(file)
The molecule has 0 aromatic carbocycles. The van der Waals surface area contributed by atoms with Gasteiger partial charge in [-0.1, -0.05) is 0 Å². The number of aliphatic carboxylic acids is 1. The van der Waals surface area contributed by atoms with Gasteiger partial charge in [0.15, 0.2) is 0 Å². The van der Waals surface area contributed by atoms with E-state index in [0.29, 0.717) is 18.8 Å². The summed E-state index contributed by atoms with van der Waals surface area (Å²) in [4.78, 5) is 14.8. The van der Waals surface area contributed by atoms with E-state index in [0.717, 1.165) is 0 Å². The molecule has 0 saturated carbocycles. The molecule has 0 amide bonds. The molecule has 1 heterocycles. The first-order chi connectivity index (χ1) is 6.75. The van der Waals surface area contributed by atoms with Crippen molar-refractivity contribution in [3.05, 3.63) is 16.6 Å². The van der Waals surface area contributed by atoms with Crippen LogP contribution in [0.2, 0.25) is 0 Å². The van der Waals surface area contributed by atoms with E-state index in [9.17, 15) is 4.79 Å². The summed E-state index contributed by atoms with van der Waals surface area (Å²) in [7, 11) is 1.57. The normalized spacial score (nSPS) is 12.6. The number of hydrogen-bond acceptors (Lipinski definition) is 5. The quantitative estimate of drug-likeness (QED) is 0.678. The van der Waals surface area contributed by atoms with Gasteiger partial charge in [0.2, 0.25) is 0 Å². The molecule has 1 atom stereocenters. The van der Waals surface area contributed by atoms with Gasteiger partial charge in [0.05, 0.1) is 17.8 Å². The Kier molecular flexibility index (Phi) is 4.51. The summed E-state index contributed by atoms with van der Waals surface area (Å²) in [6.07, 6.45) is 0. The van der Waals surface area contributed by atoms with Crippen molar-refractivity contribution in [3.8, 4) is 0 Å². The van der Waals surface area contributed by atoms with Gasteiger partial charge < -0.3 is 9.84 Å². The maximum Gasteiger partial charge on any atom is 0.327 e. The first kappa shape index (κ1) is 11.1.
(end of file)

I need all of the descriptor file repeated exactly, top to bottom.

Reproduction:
The molecule has 0 aromatic carbocycles. The van der Waals surface area contributed by atoms with Gasteiger partial charge in [-0.1, -0.05) is 0 Å². The number of aliphatic carboxylic acids is 1. The van der Waals surface area contributed by atoms with Gasteiger partial charge in [0.15, 0.2) is 0 Å². The van der Waals surface area contributed by atoms with E-state index in [0.29, 0.717) is 18.8 Å². The summed E-state index contributed by atoms with van der Waals surface area (Å²) in [4.78, 5) is 14.8. The van der Waals surface area contributed by atoms with E-state index in [0.717, 1.165) is 0 Å². The molecule has 0 saturated carbocycles. The molecule has 0 amide bonds. The molecule has 1 heterocycles. The first-order chi connectivity index (χ1) is 6.75. The van der Waals surface area contributed by atoms with Crippen molar-refractivity contribution in [3.05, 3.63) is 16.6 Å². The van der Waals surface area contributed by atoms with Crippen LogP contribution in [0.2, 0.25) is 0 Å². The van der Waals surface area contributed by atoms with E-state index in [9.17, 15) is 4.79 Å². The summed E-state index contributed by atoms with van der Waals surface area (Å²) in [7, 11) is 1.57. The normalized spacial score (nSPS) is 12.6. The number of hydrogen-bond acceptors (Lipinski definition) is 5. The quantitative estimate of drug-likeness (QED) is 0.678. The van der Waals surface area contributed by atoms with Gasteiger partial charge in [0.2, 0.25) is 0 Å². The molecule has 1 atom stereocenters. The van der Waals surface area contributed by atoms with Gasteiger partial charge in [0.05, 0.1) is 17.8 Å². The Kier molecular flexibility index (Phi) is 4.51. The summed E-state index contributed by atoms with van der Waals surface area (Å²) in [6.07, 6.45) is 0. The van der Waals surface area contributed by atoms with Crippen molar-refractivity contribution in [3.8, 4) is 0 Å². The van der Waals surface area contributed by atoms with Gasteiger partial charge < -0.3 is 9.84 Å². The maximum Gasteiger partial charge on any atom is 0.327 e. The first kappa shape index (κ1) is 11.1.